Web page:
A comparison of pharmacologic therapy with/without timely coronary intervention vs. primary percutaneous intervention early after ST-elevation myocardial infarction: the WEST (Which Early ST-elevation myocardial infarction Therapy) study.

Published

Journal Article

AIMS: Uncertainty exists as to which reperfusion strategy for ST-elevation myocardial infarction (MI) is optimal. We evaluated whether optimal pharmacologic therapy at the earliest point of care, emphasizing pre-hospital randomization and treatment was non-inferior to expeditious primary percutaneous coronary intervention (PCI). METHODS AND RESULTS: Which Early ST-elevation myocardial infarction Therapy (WEST) was a four-city Canadian, open-label, randomized, feasibility study of 304 STEMI patients (> 4 mm ST-elevation/deviation) within 6 h of symptom onset, emphasizing pre-hospital ambulance treatment and participation of community and tertiary care centres. All received aspirin, subcutaneous enoxaparin (1 mg/kg), and were randomized to one of three groups: (A) tenecteplase (TNK) and usual care, (B) TNK and mandatory invasive study < or = 24 h, including rescue PCI for reperfusion failure, and (C) primary PCI with 300 mg loading dose of clopidogrel. Time from symptom onset to treatment was rapid (to TNK for A = 113 and B = 130 min and for PCI in C = 176 min). The primary outcome, a composite of 30-day death, re-infarction, refractory ischaemia, congestive heart failure, cardiogenic shock, and major ventricular arrhythmia, was 25% (Group A), 24% (Group B), and 23% (Group C), respectively. However, there was a higher frequency of the combination of death and recurrent MI in Group A vs. Group C (13.0 vs. 4.0%, respectively, P-logrank = 0.021), yet no difference between Group B (6.7%, P-logrank = 0.378) and C. CONCLUSION: These data suggest that a contemporary pharmacologic regimen rapidly delivered, coupled with a strategy of regimented rescue and routine coronary intervention within 24 h of initial treatment, may not be different from timely expert PCI.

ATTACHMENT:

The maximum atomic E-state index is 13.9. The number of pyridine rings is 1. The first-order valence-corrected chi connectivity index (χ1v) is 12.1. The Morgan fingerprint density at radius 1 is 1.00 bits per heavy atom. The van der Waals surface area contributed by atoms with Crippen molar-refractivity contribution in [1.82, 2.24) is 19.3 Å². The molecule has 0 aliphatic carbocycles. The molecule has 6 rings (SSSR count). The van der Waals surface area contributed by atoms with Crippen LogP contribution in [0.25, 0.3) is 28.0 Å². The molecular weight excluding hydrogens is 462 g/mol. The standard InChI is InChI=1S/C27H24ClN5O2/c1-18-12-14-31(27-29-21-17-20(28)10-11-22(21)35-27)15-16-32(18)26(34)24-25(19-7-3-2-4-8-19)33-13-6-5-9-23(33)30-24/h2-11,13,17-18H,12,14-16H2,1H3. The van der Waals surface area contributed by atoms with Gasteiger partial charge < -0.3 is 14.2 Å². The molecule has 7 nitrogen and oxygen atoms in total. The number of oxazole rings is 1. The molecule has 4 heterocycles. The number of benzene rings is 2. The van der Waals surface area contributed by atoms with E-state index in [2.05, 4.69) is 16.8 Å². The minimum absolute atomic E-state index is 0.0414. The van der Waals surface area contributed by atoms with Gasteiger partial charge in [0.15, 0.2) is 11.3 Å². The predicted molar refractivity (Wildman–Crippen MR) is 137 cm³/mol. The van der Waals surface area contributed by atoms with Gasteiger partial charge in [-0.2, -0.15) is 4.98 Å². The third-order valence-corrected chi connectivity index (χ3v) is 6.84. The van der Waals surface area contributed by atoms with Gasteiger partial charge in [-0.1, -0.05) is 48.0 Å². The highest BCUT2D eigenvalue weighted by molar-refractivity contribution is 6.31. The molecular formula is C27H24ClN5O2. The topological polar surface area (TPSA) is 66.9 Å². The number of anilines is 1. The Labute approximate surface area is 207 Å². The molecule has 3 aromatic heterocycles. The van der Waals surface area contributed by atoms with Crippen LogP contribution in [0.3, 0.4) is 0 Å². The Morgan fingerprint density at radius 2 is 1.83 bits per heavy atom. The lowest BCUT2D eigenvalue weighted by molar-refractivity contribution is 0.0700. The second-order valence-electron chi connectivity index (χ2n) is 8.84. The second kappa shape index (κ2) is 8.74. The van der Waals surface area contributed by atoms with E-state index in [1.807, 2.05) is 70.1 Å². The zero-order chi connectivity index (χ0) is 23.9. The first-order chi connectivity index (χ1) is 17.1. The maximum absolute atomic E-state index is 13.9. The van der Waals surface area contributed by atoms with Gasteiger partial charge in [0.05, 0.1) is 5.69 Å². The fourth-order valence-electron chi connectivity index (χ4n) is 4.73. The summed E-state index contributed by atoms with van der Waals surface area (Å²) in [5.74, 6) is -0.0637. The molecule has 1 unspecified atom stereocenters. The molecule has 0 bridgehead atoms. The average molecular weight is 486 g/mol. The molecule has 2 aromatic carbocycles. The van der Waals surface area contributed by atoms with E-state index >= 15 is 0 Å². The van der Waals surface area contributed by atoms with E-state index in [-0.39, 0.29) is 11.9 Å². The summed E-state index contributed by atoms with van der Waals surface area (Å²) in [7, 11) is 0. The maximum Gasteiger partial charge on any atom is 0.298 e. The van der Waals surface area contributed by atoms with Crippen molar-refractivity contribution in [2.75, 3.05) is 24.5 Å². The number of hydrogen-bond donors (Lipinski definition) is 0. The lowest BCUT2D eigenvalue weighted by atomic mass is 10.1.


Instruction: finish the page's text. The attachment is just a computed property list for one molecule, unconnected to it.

Full Text

Duke Authors

Cited Authors

  • Armstrong, PW; WEST Steering Committee,

Published Date

  • July 2006

Published In

Volume / Issue

  • 27 / 13

Start / End Page

  • 1530 - 1538

PubMed ID

  • 16757491

Pubmed Central ID

  • 16757491

International Standard Serial Number (ISSN)

  • 0195-668X

Digital Object Identifier (DOI)

  • 10.1093/eurheartj/ehl088

Language

  • eng

Conference Location

  • England